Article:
The plurality of the real

By | December 29, 2013

There is some weird cult on a photo site I visit where people post uncropped “unaltered” images from their cameras, insisting that what their cameras captured is “how it really looked.”

There is no “how it really looked.” It does not exist. I cannot stress this enough. The how it really looked does not exist. It cannot.The belief that it does demonstrates a fundamental misunderstanding of cameras, physics, physiology, human nature, color perception, human memory and basic optics.

First of all, a camera captures both a subset and a superset of what your eyes can see. Your eyes have a far, far higher dynamic contrast ratio than any camera. For most people, it’s somewhere on the order of 1/2,000. The best widely-used camera extant right now has a contrast ratio in the realm of 1/20. (This means that you can discern detail in both a bright and a dark area, the bright area being 2,000 times brighter than the dark area.) In other words, the average human can in this particular way see a hundred times better than any camera.

At the same time, though, a camera can capture a bit farther into the infrared and the UV than any human eye (if you don’t believe this, it’s quite easy to demonstrate).

That’s barely even the start of it. A human eye works fundamentally differently than any camera ever made. Going into the details of this would make the post 10,000 words long but to better my photography I extensively studied how the human eye works and how my camera works. And trust me, they are as different as a submarine and an albacore tuna.

All of that isn’t even 20% of the difference, though.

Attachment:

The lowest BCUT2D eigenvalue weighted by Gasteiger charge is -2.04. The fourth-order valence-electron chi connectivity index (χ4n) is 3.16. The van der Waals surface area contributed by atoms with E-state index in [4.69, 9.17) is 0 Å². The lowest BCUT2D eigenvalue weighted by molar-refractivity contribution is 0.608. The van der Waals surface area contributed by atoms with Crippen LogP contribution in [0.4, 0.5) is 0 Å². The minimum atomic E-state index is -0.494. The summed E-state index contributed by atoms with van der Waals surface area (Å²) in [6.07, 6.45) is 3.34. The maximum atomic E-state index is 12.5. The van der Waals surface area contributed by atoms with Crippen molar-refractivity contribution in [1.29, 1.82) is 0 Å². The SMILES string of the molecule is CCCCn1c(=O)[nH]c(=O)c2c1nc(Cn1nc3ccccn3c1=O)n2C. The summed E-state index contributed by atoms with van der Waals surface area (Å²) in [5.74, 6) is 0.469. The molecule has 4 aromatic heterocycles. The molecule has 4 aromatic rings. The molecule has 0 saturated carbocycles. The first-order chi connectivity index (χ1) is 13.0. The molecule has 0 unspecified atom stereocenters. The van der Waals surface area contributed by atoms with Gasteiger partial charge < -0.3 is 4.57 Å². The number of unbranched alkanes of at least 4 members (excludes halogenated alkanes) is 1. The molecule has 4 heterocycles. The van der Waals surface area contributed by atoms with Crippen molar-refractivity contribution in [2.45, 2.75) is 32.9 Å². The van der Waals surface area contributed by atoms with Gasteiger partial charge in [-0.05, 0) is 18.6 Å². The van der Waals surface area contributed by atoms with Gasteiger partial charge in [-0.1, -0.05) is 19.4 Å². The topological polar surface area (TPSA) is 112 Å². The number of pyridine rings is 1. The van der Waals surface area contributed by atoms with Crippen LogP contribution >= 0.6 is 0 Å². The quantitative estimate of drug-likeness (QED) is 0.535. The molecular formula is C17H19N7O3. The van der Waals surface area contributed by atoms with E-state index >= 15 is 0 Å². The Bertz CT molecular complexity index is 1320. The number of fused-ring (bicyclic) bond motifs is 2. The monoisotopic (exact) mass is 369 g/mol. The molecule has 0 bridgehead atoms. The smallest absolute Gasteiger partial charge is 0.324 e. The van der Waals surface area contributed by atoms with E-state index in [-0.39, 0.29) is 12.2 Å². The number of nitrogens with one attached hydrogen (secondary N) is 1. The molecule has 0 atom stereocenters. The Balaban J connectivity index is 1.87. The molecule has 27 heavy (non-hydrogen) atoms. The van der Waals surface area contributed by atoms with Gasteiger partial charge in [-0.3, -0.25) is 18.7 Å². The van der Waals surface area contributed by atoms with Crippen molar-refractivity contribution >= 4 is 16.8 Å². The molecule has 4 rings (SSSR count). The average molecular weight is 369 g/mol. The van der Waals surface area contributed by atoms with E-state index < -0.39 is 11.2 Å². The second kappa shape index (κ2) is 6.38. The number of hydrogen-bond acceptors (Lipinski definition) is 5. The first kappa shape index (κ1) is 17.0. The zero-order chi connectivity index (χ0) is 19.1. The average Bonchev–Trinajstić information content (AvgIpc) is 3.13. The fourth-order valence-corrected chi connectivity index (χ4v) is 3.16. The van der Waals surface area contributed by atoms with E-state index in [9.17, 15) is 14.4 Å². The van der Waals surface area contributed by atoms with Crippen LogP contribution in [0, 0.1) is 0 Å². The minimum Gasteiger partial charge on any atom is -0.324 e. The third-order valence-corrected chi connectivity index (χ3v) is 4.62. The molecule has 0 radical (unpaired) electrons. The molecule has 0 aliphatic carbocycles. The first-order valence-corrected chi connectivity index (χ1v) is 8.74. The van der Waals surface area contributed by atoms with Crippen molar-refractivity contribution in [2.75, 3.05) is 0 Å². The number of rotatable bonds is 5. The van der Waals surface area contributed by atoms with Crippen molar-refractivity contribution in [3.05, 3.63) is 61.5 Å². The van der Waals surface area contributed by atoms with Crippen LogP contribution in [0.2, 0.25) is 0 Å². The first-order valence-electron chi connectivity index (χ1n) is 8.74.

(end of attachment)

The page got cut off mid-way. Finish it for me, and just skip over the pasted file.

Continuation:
The rest of the inapplicability of the straight-from-the-camera approach has to do with the human mind, the covering of which even in relation to photography only would make the post infinitely long.

As much as I hate to defend those who inflict Instagram filtering to their photos, their approach is more accurate and closer to the full spectrum of human perception than the “how it really looked” contingent. I object to it only because as used by most it is artless and thoughtless rather than any other reason.

The human mind perceives a constantly-updated stitched-together totality; the camera sees one thing only and freezes it forevermore. The mind builds a gestalt that include all that happened before, during and after a memory was made; the camera knows only what was in front of it, and only captures some small part of that. The human mind perceives color relatively, and the camera does as well, but in completely different ways that are by necessity at odds.

I could go on. This post could be so very long, but I’ll wrap this up.

If you see someone claim that some photo is “unaltered” or “how it really looked,” realize how little this means. There isn’t such a thing as how it really looked. No camera captures this. They can’t. No mind captures this either. To recurse the metaphor, there are only snapshots, brief glimpses of some truer reality only the edges and surfaces of which we perceive differently with each different tool: our eyes; the camera; a drawing; a memory.

None of these depictions are true, and none of them are how it really looked, or how it really was — nor can they ever be.